A Michigan state jury in Detroit on Friday partially cleared a Michigan attorney accused of stealing millions of dollars from his wealthy client, the late Carhartt company heiress Gretchen Valade, but jurors could not agree on two of four charges.

  • June 07, 2024

    Shein's Pursuit Of London IPO Proves US-China Rift Persists

    Online fashion giant Shein's expected pivot to London rather than the United States for its initial public offering — triggered by persistent tensions between China and the U.S. — will be closely watched by IPO prospects mulling where to list their shares in a dicey geopolitical climate, experts say.

  • June 07, 2024

    Ex-Director In NYC Mayor's Office Charged With Bank Fraud

    A former director in the New York City Mayor's Office during the Bill de Blasio administration has been indicted on charges that he schemed to defraud over a dozen banks out of about $10 million using illegitimate fraud reports to induce reimbursements.

Expert Analysis

  • What To Know As CFPB Late Fee Rule Hangs In Limbo

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    Though the Consumer Financial Protection Bureau's final credit card late fee rule faces an uncertain future due to litigation involving injunctions, emergency petitions and now a venue dispute, card issuers must understand how to navigate the interim period and what to do if the rule takes effect, say attorneys at Steptoe.

  • Lean Into The 'Great Restoration' To Retain Legal Talent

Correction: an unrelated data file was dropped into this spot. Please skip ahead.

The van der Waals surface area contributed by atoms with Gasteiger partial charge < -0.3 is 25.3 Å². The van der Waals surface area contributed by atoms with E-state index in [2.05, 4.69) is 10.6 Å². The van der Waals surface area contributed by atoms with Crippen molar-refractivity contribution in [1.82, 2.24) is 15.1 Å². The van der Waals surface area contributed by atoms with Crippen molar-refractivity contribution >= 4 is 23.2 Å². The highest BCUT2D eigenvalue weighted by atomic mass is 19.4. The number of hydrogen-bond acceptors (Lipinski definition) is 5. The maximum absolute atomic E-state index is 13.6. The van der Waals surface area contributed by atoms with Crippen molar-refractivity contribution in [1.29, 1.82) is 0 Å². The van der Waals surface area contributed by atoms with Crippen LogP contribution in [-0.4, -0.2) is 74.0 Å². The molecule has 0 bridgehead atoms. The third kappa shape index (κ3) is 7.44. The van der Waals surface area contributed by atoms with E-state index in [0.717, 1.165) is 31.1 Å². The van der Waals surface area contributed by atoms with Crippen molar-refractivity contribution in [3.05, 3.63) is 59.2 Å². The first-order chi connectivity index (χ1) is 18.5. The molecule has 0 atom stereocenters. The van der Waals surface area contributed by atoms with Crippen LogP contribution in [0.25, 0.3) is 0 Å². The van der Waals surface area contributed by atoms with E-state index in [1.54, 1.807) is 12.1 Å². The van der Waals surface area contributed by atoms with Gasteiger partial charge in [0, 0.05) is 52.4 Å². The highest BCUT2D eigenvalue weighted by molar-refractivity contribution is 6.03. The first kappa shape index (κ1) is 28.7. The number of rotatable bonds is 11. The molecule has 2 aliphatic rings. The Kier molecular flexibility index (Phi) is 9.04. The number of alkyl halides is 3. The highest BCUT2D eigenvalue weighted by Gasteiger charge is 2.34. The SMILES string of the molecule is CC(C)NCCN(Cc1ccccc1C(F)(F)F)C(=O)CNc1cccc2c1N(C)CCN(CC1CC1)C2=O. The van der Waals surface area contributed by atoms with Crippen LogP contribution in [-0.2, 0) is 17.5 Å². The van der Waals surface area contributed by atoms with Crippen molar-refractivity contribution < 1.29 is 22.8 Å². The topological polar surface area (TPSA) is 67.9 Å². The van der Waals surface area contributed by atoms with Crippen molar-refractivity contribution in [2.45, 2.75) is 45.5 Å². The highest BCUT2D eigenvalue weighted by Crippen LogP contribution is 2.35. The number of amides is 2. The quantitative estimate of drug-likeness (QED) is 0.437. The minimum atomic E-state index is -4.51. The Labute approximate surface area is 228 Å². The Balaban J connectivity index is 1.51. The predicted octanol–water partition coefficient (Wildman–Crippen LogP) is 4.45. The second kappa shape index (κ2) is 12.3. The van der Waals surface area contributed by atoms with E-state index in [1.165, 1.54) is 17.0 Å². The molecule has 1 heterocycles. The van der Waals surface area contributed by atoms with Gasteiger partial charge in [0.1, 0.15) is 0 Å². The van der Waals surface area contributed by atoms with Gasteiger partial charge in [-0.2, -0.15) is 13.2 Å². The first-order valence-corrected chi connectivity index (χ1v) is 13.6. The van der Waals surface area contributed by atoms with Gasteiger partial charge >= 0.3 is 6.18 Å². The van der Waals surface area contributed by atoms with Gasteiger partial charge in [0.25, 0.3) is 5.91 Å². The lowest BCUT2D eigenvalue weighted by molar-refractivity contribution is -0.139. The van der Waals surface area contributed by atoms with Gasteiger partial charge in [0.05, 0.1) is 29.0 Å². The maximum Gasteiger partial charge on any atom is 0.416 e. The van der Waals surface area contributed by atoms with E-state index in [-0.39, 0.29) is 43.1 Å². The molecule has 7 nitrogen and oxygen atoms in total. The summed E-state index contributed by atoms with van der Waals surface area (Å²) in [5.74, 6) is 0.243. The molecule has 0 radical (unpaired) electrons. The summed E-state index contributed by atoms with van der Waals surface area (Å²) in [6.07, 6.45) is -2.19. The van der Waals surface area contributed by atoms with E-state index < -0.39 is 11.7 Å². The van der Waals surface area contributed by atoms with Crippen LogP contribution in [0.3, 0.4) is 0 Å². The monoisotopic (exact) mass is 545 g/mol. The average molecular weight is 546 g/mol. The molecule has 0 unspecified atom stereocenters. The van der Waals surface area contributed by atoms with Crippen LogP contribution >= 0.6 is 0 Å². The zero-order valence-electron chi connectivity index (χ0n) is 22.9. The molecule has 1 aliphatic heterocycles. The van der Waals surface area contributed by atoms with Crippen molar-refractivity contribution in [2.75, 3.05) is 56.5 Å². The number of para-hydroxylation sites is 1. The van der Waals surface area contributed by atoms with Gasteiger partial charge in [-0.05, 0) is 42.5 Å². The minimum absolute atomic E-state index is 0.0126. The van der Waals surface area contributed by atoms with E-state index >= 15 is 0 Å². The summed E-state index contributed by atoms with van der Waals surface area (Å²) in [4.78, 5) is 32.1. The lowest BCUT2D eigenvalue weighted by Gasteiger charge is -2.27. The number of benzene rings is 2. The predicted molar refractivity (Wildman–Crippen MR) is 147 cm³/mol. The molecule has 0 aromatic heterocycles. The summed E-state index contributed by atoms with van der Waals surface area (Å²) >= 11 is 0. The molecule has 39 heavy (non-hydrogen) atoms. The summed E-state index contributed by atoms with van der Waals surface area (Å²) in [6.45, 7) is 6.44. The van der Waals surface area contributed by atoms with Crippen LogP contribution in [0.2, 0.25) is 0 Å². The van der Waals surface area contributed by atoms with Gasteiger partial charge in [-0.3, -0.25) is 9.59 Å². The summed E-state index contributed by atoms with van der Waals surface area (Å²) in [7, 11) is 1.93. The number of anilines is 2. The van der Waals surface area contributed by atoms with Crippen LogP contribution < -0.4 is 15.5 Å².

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    As the “great resignation,” in which employees voluntarily left their jobs in droves, has largely dissipated, legal employers should now work toward the idea of a “great restoration,” adopting strategies to effectively hire, onboard and retain top legal talent, says Molly McGrath at Hiring & Empowering Solutions.

  • Unlocking Blockchain Opportunities Amid Legal Uncertainty

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    Dozens of laws and legal precedents will come into the fore as Web3, metaverse and non-fungible tokens gain momentum, so organizations need to design their programs with a broader view of potential exposures — and opportunities, say Teresa Goody Guillén and Robert Musiala at BakerHostetler and Steve McNew at FTI Consulting.

  • The Uncertain Scope Of The First Financial Fair Access Laws

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    With Florida and Tennessee soon to roll out laws banning financial institutions from making decisions based on customer traits like political affiliation, national financial services providers should consider how broadly worded “fair access” laws from these and other conservative-leaning states may place new obligations on their business operations, say attorneys at Sullivan & Cromwell.

  • Debate Over CFPB Definition Of Credit Is Just Beginning

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    The Consumer Financial Protection Bureau has recently worked to expand the meaning of credit, so anyone operating on the edges of the credit markets, or even those who assumed they were safely outside the scope of this regulatory perimeter, should pay close attention as legal challenges to broad interpretations of the definition unfold, says John Coleman at Orrick.

  • Key Takeaways From 2024 Accountants' Liability Conference

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    At the recent annual Accountants' Liability Conference, regulators provided important commentary on new Public Company Accounting Oversight Board rulemaking and standard-setting initiatives, and emphasized regulatory priorities ranging from the tone at the top to alternative practice structures, say attorneys at Arnold & Porter.

  • A Closer Look At Feds' Proposed Banker Compensation Rule